The open web needs you – spotlight on education

by iheni. 3 Comments

The Web Standards Project (WaSP) has been busy at work hatching the InterACT curriculum, a framework for teaching standards based web design and development intended for schools, universities and business.

Education is core to getting the web to pull it’s socks up and become more of an inclusive, cross browser, cross platform, cross device place. By creating a curriculum and web craft degree backed by both industry and educators, the Open Web Education Alliance (OWEA) hopes to help produce the graduates that employers need to build slick, usable, accessible and profitable websites.

Up to this point all the work in OWEA and WaSP InterAct has been voluntary contributed to by some of the best web designers and developers out there today. To get this initiative really off the ground however we need to put in some serious hours and to do that OWEA needs funding. (Disclaimer: I’m hoping to be the one to put in the serious hours).

This is where you come in

We’re applying for a grant from the Shuttleworth Foundation and would love to show them how well backed this initiative is by our community. So, if you care about a sustainable web then take two minutes to show your support by signing up to  The Open Web Education Alliance project funding bid. We need comments, contributors and votes!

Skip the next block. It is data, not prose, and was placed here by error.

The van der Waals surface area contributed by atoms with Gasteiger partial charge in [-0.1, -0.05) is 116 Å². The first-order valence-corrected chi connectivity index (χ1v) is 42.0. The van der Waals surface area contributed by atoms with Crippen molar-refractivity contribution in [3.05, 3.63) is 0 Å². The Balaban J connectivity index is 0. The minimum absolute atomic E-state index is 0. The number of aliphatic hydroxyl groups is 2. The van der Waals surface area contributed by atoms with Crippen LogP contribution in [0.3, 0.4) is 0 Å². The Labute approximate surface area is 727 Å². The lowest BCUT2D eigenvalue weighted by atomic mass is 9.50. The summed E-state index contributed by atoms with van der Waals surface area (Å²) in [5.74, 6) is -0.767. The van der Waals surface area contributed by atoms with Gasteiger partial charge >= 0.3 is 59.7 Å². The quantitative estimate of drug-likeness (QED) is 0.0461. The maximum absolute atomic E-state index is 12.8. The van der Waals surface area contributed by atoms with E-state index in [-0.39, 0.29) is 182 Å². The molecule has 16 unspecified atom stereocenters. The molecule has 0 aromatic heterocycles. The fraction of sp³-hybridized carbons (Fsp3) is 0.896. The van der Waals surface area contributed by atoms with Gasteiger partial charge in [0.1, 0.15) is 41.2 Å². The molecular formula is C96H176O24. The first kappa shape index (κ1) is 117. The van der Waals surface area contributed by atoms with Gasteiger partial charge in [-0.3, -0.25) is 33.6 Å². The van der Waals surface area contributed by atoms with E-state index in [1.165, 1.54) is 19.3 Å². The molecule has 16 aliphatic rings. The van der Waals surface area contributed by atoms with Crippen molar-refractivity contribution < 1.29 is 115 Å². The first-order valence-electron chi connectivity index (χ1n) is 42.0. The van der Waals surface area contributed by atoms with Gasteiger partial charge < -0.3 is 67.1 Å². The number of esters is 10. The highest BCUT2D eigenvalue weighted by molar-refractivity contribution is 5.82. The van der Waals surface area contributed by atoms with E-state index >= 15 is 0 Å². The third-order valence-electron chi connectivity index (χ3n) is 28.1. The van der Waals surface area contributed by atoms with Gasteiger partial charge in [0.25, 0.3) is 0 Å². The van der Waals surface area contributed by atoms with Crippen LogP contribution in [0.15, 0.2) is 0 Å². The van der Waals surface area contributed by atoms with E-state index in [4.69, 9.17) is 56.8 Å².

Buy the book

WaSP InterAct have just brought out Interact with Web Standards: A Holistic Approach to Web Design – over 500 pages of hotness by Erin Anderson, Virginia DeBolt, Derek Featherstone, Lars Gunther, Denise R. Jacobs, Leslie Jensen-Inman, Chris Mills, Christopher Schmitt, Glenda Sims, Aarron Walter. Well worth a read for anyone learning or teaching web design.

While you’re at it you may also want to get Introducing HTML 5 by Bruce Lawson and Remy Sharp. It’s out in July so it’ll be a nice little surprise when it drops through the letter box in a months time.

3 comments on “The open web needs you – spotlight on education

  1. Looks great!

    If only there was a way to recruit the devs who’ll use this curriculum. If one more wannabe-webbby looks blankly at me when I ask them about accessibility and web standards I’ll cry.

    Best interview quote when asked about accessibility: “Yes, it’s really important. Everyone should be able to use a website, regardless of race.”

    They didn’t get the job.

  2. Henny Swan on said:


    Having recruitment process where dev’s can be hired on the basis of having covered the curriculum would be good. If it’s taught in schools and colleges that’s one thing but an idea I’ve been toying with is that graduate recruitment schemes embed it and organisations with induction programs include it. We can but hope…

Leave a Reply

Your email address will not be published. Required fields are marked *


HTML tags are not allowed.